Or…To Hide or Not to Hide
by Kelli Collins
So I just finished trimming. No, not my hair. Not the bushes around the house. Not my dog’s nails or my waistline (alas!) or the unnecessary bits from some poor author’s book.
I just completed the semi-regular trimming of my friends and follow lists on Facebook and Twitter, respectively.
Why? Plenty of reasons. Sometimes feeds get a bit unwieldy or overwhelming. I mean, seriously, until I get paid to be social, there are only so many hours in the day to read the pounding deluge of posts. I’ll unfollow Twitter wannabes who post once every 6 months. And we’ve all hidden the feed of Facebook “friends” we really didn’t want to friend in the first place, but approved in order to stave off a crushing sense of guilt, or so we didn’t look like dicks. Don’t deny it. But in my case, both those reasons are pretty rare. The most common reason I de-friend—the thing that turns me off more than plumber’s crack—is constant bitching and moaning.
Listen, I’m fully aware everyone uses social networking sites differently. Me? I like to mix a little business with pleasure on Twitter. I hope to impart company news and editorial info dosed with a few laughs, a lot of snark and even the occasional rant. It’s also become an excellent resource for mining new writing talent (authors, if you follow me, know that I look at your websites, blogs and any free material you have. Always). Facebook is more personal; like most, I started my page to keep up with my near-and-dears. But I’m a sociable sort, so I’ve approved plenty of friend requests from authors, “liked” their author pages, etc.
That’s my personal Twitter and Facebook M.O. You can use them any way you’d like. You’re entitled. I’ll even defend to the death your right to post pretty much anything you damn well please.
But that doesn’t necessarily mean I want to read it.
Bitching and moaning. Those are the two biggest things that force me to unfollow tweets or hide feeds. Sorry if that hurts (I can hear my number of Twitter followers plummeting as we speak). But if you’re constantly moaning about how your kids or your partner or your laundry or your dog or your broken A/C or your growling stomach is keeping you from writing, or if you’re being straight-up rude and evil to your followers—I’m outta there.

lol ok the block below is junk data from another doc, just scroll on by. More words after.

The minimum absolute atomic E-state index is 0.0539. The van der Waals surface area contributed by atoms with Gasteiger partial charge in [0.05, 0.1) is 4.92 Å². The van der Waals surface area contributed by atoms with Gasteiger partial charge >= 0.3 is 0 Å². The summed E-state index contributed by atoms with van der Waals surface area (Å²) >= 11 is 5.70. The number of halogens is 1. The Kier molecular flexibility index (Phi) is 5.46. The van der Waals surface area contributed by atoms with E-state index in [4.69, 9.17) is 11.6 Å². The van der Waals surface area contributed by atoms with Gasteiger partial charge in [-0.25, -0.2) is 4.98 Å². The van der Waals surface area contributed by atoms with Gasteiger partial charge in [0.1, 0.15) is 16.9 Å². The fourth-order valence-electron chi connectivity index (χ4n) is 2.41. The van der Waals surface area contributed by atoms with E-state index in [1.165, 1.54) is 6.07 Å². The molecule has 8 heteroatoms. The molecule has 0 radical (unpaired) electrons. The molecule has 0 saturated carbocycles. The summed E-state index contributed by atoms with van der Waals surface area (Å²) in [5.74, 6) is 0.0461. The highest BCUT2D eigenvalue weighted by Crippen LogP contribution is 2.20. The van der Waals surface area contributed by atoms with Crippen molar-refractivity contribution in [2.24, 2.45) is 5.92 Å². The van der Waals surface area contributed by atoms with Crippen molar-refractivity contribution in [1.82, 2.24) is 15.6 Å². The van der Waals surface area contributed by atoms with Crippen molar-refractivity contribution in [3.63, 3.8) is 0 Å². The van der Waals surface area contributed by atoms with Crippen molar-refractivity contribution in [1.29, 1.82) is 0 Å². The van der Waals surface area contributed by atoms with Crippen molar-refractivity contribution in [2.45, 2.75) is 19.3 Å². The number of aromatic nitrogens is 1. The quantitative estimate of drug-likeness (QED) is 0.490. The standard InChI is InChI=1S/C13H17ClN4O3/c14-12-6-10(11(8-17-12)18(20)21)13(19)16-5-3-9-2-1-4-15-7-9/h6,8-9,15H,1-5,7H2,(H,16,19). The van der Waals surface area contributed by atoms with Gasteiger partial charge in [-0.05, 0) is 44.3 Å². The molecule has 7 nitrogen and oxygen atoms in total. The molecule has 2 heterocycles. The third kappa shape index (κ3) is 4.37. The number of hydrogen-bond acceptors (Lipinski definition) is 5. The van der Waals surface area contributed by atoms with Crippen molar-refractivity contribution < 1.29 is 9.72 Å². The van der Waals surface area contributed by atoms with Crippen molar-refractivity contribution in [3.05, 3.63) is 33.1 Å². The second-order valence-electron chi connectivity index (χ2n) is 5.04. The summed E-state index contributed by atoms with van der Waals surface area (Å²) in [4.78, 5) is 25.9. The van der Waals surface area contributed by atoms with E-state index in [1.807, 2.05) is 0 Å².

We all have bad days. I’ve bitched on FB and Twitter. But every day? Multiple times per day? I can’t figure it. I mean, if I’m that unhappy, if my life sucks that badly, I sure as hell don’t want to advertise it to 3,000 of my closest friends, ya know?
When it comes to bitchiness, there are plenty of jerks out there just waiting to throw a big ol’ bucket of piss on our parades. Why would I want to give someone a chance to depress me further on social sites? Especially when I can follow/friend members who keep me laughing instead? And seriously—it’s just not that hard to be nice. Try it. Takes almost no effort. You might even like it.
As for being a whiny webizen: Suck it up, Buttercup. By the time you’re done moaning you could have written 700 words. You can publicly cry for days and in the end, you still have to write that dreaded synopsis or blurb you’ve been lamenting about. Or, you know…just keep whining. I won’t be able to see it in my feed anyway.
Oh, and if you catch me complaining too often on either site, feel free to liberally dispense virtual bitch-slaps to shut me up and set me straight. I’d consider it a favor. And you might save me some followers.